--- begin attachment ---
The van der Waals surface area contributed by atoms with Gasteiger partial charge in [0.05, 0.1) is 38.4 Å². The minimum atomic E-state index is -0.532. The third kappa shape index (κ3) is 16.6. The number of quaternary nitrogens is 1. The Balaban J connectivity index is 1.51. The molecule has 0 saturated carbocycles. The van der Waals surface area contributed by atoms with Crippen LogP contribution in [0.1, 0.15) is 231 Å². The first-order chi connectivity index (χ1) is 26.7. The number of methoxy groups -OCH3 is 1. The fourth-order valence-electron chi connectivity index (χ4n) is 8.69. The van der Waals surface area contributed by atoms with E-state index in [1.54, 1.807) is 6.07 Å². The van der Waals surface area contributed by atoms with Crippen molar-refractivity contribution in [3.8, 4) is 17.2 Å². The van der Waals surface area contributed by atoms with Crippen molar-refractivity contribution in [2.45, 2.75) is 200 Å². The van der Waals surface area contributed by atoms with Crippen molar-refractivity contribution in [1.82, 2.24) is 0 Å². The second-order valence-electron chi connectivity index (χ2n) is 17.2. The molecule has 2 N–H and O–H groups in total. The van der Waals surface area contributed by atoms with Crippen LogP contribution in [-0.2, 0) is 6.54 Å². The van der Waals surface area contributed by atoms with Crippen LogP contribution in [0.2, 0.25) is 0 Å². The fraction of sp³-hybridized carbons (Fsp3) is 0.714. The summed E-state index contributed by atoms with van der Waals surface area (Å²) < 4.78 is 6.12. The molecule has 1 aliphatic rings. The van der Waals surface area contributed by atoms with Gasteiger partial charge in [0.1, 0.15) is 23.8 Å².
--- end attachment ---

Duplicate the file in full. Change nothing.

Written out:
The van der Waals surface area contributed by atoms with Gasteiger partial charge in [0.05, 0.1) is 38.4 Å². The minimum atomic E-state index is -0.532. The third kappa shape index (κ3) is 16.6. The number of quaternary nitrogens is 1. The Balaban J connectivity index is 1.51. The molecule has 0 saturated carbocycles. The van der Waals surface area contributed by atoms with Crippen LogP contribution in [0.1, 0.15) is 231 Å². The first-order chi connectivity index (χ1) is 26.7. The number of methoxy groups -OCH3 is 1. The fourth-order valence-electron chi connectivity index (χ4n) is 8.69. The van der Waals surface area contributed by atoms with E-state index in [1.54, 1.807) is 6.07 Å². The van der Waals surface area contributed by atoms with Crippen molar-refractivity contribution in [3.8, 4) is 17.2 Å². The van der Waals surface area contributed by atoms with Crippen molar-refractivity contribution in [2.45, 2.75) is 200 Å². The van der Waals surface area contributed by atoms with Crippen molar-refractivity contribution in [1.82, 2.24) is 0 Å². The second-order valence-electron chi connectivity index (χ2n) is 17.2. The molecule has 2 N–H and O–H groups in total. The van der Waals surface area contributed by atoms with Crippen LogP contribution in [-0.2, 0) is 6.54 Å². The van der Waals surface area contributed by atoms with Crippen LogP contribution in [0.2, 0.25) is 0 Å². The fraction of sp³-hybridized carbons (Fsp3) is 0.714. The summed E-state index contributed by atoms with van der Waals surface area (Å²) < 4.78 is 6.12. The molecule has 1 aliphatic rings. The van der Waals surface area contributed by atoms with Gasteiger partial charge in [0.1, 0.15) is 23.8 Å².